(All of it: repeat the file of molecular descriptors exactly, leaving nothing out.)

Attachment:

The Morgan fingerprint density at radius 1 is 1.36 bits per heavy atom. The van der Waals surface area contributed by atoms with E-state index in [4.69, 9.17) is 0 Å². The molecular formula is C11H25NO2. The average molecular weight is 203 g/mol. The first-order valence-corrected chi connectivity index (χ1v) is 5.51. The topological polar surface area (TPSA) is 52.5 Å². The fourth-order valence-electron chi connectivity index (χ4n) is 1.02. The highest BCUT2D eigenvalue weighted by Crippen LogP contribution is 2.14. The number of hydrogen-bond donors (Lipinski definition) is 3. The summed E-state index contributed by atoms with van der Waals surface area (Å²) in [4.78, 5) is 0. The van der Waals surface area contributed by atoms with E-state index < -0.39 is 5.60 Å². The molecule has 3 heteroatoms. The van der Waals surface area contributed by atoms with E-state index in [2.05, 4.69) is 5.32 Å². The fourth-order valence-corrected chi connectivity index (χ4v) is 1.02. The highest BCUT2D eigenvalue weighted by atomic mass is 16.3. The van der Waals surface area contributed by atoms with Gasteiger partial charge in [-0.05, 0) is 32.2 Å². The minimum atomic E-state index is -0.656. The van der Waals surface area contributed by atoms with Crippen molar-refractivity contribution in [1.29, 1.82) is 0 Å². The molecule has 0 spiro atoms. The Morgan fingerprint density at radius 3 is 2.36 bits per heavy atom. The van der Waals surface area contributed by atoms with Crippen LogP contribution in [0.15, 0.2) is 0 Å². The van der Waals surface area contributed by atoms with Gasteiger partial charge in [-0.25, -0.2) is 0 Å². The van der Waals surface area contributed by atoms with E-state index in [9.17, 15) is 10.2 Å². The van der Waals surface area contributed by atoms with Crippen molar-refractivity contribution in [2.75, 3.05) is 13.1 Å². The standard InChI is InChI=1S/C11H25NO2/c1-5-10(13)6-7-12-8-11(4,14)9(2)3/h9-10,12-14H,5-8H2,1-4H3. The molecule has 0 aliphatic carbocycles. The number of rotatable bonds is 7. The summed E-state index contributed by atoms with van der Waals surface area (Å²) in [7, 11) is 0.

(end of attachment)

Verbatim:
The Morgan fingerprint density at radius 1 is 1.36 bits per heavy atom. The van der Waals surface area contributed by atoms with E-state index in [4.69, 9.17) is 0 Å². The molecular formula is C11H25NO2. The average molecular weight is 203 g/mol. The first-order valence-corrected chi connectivity index (χ1v) is 5.51. The topological polar surface area (TPSA) is 52.5 Å². The fourth-order valence-electron chi connectivity index (χ4n) is 1.02. The highest BCUT2D eigenvalue weighted by Crippen LogP contribution is 2.14. The number of hydrogen-bond donors (Lipinski definition) is 3. The summed E-state index contributed by atoms with van der Waals surface area (Å²) in [4.78, 5) is 0. The van der Waals surface area contributed by atoms with E-state index < -0.39 is 5.60 Å². The molecule has 3 heteroatoms. The van der Waals surface area contributed by atoms with E-state index in [2.05, 4.69) is 5.32 Å². The fourth-order valence-corrected chi connectivity index (χ4v) is 1.02. The highest BCUT2D eigenvalue weighted by atomic mass is 16.3. The van der Waals surface area contributed by atoms with Gasteiger partial charge in [-0.05, 0) is 32.2 Å². The minimum atomic E-state index is -0.656. The van der Waals surface area contributed by atoms with Crippen molar-refractivity contribution in [1.29, 1.82) is 0 Å². The molecule has 0 spiro atoms. The Morgan fingerprint density at radius 3 is 2.36 bits per heavy atom. The van der Waals surface area contributed by atoms with Crippen LogP contribution in [0.15, 0.2) is 0 Å². The van der Waals surface area contributed by atoms with Gasteiger partial charge in [-0.25, -0.2) is 0 Å². The van der Waals surface area contributed by atoms with E-state index in [9.17, 15) is 10.2 Å². The van der Waals surface area contributed by atoms with Crippen molar-refractivity contribution in [2.75, 3.05) is 13.1 Å². The standard InChI is InChI=1S/C11H25NO2/c1-5-10(13)6-7-12-8-11(4,14)9(2)3/h9-10,12-14H,5-8H2,1-4H3. The molecule has 0 aliphatic carbocycles. The number of rotatable bonds is 7. The summed E-state index contributed by atoms with van der Waals surface area (Å²) in [7, 11) is 0.